Holders of the Certified Management Accountant certification enjoy greater earning power, according to a new salary survey by the issuer of the CMA credential.
The Institute of Management Accountants’ 2013-2014 Salary Survey found that despite a fluctuating economy, CMAs around the world earned at least one-third more than their non-certified counterparts.
In the United States, CMA holders reported an average annual salary of $115,952, or 31 percent more (compared to $88,196), than those without certification; and 36 percent more in total annual compensation ($135,153 vs. $99,239).
The IMA’s international findings indicated that 80 percent of CMA holders cited certification as a major factor in their ability to move across all areas of business—opening the door to career development and advancement. As a result, 77 percent of CMAs believe certification creates career opportunities that would otherwise be unavailable.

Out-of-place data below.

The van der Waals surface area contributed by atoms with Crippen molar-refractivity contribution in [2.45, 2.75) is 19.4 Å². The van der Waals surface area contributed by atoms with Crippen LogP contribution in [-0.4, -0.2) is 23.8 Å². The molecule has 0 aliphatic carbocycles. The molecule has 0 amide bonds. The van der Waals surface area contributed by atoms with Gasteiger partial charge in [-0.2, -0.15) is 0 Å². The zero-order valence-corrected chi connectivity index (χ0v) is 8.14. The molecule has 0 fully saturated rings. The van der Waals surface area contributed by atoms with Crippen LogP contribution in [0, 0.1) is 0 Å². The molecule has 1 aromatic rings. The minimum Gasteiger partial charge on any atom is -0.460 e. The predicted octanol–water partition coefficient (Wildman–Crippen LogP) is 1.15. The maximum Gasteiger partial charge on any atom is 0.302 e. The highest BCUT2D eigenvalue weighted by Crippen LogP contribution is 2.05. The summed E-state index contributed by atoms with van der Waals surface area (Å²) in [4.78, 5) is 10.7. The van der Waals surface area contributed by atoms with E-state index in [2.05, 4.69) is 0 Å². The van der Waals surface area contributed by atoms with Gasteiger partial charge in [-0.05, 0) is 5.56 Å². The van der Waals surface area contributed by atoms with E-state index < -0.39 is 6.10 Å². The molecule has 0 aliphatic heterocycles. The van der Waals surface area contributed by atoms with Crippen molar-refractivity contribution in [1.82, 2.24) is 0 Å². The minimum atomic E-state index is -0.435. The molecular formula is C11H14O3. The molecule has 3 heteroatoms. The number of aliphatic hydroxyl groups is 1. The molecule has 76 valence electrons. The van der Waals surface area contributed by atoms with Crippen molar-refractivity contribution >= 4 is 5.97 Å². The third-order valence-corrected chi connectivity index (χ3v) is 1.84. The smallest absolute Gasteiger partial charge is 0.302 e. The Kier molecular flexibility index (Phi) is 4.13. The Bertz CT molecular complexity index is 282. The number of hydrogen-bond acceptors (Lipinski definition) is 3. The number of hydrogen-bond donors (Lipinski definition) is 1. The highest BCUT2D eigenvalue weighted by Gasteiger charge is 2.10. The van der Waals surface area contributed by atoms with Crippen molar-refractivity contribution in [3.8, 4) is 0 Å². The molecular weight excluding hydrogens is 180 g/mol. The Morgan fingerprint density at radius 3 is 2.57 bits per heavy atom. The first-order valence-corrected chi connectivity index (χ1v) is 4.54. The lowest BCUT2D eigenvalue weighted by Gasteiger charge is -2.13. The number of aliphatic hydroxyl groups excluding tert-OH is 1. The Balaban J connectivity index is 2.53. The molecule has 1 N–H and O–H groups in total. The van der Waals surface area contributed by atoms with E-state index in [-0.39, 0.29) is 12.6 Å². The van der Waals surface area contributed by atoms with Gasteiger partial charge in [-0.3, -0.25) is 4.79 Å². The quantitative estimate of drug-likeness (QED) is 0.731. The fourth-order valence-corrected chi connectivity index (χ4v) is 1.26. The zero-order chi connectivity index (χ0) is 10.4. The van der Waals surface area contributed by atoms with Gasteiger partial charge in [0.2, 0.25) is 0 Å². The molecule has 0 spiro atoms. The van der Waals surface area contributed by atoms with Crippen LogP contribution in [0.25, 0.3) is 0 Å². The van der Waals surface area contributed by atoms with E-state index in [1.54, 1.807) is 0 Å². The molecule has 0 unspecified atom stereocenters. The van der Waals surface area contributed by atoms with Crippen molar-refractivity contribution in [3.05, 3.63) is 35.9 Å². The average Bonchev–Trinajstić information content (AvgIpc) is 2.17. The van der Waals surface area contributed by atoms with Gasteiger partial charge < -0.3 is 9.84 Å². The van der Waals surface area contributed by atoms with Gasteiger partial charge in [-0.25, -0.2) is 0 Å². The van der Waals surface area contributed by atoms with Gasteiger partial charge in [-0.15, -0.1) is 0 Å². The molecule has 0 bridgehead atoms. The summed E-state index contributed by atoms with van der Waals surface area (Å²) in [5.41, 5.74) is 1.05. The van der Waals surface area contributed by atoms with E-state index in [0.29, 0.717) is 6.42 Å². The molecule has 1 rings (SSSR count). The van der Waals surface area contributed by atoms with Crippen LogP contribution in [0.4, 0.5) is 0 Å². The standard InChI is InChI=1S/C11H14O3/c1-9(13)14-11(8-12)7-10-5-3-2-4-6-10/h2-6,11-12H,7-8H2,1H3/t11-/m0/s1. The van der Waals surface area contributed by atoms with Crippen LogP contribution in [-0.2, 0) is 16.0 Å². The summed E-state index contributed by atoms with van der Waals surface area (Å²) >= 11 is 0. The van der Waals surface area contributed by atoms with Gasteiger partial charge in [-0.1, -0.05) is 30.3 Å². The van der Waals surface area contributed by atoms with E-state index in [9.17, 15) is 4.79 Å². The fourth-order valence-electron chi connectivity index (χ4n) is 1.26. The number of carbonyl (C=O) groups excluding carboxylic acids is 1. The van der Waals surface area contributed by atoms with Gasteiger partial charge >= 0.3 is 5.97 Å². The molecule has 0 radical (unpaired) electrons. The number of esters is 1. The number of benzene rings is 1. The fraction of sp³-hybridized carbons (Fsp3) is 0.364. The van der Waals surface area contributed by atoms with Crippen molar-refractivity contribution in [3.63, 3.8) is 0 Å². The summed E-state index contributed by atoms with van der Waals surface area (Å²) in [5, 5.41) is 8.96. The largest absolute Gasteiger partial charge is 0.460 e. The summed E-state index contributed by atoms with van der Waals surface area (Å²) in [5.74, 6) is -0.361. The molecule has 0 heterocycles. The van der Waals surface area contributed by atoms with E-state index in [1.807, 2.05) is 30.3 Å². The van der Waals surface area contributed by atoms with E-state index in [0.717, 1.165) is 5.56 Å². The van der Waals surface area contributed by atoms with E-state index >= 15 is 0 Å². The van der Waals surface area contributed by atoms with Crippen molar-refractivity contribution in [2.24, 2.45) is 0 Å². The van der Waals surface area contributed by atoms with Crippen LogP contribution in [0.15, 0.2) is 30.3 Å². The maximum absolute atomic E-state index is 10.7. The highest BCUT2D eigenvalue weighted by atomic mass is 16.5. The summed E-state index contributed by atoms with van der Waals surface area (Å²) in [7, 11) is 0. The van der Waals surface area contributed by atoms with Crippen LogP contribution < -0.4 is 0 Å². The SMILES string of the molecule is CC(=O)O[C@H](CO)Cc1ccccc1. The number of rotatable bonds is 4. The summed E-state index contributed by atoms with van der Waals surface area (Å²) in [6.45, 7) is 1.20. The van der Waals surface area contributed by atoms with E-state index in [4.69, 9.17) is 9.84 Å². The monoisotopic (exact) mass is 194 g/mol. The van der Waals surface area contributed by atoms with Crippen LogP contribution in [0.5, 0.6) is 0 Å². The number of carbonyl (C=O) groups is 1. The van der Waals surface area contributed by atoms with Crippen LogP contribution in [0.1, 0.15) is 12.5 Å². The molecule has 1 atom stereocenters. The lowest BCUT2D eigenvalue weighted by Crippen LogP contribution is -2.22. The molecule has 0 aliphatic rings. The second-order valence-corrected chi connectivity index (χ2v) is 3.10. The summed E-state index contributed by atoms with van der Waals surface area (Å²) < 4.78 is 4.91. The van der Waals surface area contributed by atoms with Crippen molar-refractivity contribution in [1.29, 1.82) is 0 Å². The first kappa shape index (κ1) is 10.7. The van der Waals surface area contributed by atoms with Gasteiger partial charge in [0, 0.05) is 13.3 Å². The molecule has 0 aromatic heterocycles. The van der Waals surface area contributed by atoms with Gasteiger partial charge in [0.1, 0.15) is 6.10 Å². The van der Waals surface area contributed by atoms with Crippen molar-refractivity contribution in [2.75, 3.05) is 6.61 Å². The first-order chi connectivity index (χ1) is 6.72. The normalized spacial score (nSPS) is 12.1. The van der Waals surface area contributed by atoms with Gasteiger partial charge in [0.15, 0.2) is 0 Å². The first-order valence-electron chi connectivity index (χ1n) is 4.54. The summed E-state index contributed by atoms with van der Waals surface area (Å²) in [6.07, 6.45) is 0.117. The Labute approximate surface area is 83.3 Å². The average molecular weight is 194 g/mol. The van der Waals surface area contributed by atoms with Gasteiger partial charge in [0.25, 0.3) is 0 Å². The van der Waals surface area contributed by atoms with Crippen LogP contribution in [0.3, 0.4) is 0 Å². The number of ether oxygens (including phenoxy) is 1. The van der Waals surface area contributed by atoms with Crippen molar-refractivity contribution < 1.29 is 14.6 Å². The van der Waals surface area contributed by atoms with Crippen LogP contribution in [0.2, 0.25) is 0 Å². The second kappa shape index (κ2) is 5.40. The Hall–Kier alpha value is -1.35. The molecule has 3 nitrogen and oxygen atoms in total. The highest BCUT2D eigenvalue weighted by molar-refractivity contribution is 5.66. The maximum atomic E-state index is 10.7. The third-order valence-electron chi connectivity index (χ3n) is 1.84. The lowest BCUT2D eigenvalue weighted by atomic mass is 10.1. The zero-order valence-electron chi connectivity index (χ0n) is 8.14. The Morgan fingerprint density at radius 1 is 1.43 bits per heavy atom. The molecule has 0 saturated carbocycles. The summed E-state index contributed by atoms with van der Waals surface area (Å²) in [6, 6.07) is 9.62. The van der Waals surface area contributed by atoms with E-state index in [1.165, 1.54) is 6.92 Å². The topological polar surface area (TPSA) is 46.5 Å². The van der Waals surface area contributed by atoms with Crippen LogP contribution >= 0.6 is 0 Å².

Survey respondents indicated they believe that CMA certification strengthened their position in salary negotiations, resulting in greater compensation. This is particularly true for those in the Middle East/Africa region (79 percent) and the Americas (78 percent).
“The findings of this year’s International and U.S. Salary Surveys emphasize the value the CMA brings to individuals who seek greater earning power, and to their employers who rely on qualified professionals,” said IMA president and CEO Jeff Thomson.
He pointed to the CMA’s value at the earliest career stages. While CMAs of all ages earn significantly more than non-CMAs, according to the survey, younger professionals around the world in the category of 19 to 29 years old appeated to benefit most from the CMA, earning 96 percent more in average salary than young professionals without a certification.
The global data was collected from IMA members in 66 countries throughout Asia, the Middle East, Europe and the Americas. In the future, IMA plans to release targeted reports for China, Saudi Arabia, the United Arab Emirates and Egypt.